Your trading system
Your own trading system
According to various sources, almost all top trading books and blog of top traders agree that having a trading system is a critical thing to become a pro trader (there are other things as well, such as right mindset, discipline, risk management rules, treating this like a business, which I all plan to cover later)
OK, so what is a trading system?
Among many definitions, the most useful for me is this: as a minimum, the trading system tells you when to open a trade, when to close a trade and how big position to trade.
So we have
- trade open criteria – i.e. when and how do you open a position. By “when” I mean the entry filters such as “trend is up” as defined by the slope of EMA 20 on daily for long position, the entry criteria such as bullish pinbar or price touched the demand level on H1. By “how” I mean the entry method: at market, with a limit order, with a stop order (e.g. buy on the break of last bar high) and criteria where to place the order.
- trade close criteria – i.e. how an when you will close your position, either at loss (stop loss order hit or manually before the stop was hit) or at profit (take profit limit order hit, or trailed stop hit or manually). There are many ways and I plan to cover it.
- position size – i.e. how many lots (mini lots, micro lots) , in other words, currency units, or stocks or future contracts you will trade. Obviously bigger position size means larger win or loss. And it has to be set correctly to manage your risk. Never risk more than you are comfortable with losing per trade. Always, first decide where is a logical place to place a stop loss, then calculate your position size in a way that, if your stop is hit, your loss will be manageable. One of the great advantages of forex is that you can do exactly this.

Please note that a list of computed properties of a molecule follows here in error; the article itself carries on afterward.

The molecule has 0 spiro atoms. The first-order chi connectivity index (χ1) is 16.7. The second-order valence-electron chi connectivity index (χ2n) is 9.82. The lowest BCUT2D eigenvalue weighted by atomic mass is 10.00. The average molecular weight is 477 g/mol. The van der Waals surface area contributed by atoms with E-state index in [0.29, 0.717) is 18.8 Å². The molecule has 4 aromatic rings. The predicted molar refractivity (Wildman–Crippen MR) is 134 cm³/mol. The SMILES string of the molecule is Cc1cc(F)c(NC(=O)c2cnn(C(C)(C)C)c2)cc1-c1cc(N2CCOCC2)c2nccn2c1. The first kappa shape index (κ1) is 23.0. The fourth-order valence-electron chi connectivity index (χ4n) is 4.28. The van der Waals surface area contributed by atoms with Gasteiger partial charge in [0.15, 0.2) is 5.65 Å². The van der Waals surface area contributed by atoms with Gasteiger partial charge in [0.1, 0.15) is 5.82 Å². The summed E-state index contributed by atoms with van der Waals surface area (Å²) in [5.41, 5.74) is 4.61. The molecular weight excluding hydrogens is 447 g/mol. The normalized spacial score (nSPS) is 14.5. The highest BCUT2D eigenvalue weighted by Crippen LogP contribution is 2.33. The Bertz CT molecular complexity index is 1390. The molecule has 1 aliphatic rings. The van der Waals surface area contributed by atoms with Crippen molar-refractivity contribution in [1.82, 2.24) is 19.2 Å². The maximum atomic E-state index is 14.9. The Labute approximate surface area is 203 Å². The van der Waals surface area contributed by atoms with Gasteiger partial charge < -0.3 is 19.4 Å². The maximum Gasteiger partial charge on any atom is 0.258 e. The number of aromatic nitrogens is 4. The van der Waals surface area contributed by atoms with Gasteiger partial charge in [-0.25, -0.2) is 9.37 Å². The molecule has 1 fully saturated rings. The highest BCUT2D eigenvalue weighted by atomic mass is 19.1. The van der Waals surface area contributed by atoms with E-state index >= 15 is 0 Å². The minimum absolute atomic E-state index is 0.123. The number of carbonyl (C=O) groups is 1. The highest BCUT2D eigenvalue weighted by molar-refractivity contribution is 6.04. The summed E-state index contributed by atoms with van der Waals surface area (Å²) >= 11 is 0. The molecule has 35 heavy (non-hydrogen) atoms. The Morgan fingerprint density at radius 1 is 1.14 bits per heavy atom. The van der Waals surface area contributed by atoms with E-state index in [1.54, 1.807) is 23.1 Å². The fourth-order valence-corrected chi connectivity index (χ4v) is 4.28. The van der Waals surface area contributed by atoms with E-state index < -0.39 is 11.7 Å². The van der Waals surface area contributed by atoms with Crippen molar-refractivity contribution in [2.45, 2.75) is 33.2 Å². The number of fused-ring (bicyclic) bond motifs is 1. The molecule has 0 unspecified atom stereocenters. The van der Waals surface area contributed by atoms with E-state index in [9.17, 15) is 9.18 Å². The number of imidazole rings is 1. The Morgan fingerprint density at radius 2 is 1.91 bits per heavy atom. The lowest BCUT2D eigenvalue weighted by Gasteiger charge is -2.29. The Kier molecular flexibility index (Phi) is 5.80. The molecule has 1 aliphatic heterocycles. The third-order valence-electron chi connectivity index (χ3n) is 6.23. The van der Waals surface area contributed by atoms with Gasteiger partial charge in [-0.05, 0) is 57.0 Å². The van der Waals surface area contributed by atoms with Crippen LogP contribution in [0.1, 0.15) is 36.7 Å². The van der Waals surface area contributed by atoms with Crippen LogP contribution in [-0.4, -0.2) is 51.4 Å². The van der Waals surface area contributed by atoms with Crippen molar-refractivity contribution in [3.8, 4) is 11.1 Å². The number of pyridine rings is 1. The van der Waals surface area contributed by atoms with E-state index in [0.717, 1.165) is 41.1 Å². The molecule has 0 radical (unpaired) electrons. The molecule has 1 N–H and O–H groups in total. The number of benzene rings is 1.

For a complete trading plan, which I will cover later, but to state upfront, you need a few more things clarified in your head and ideally on paper, and follow it. This includes:
- which markets you trade – forex majors, exotics, stocks, indexes, commodities; spot, future or CFD or ETF
- which broker you use – Market Maker or ECN/STP, reliable, in your home country or offshore, how about taxes
- how you are organized – logistics, time of the day when you open orders, monitor positions
- how to maintain your trading journal – list of each trade, criteria, learnings, results
- backup plan in case of emergencies – computer down, broker bankruptcy, fraud, etc.
- how to assess quality of your trades – checklist
- your trading system description – your own trading rules, written down, with all criteria, decision tree, and examples, lots of examples! You need to have at least tens of trades examples of your system, to master it.
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In the future posts I plan to cover trading systems types and their characteristics, and how to find the one right for you.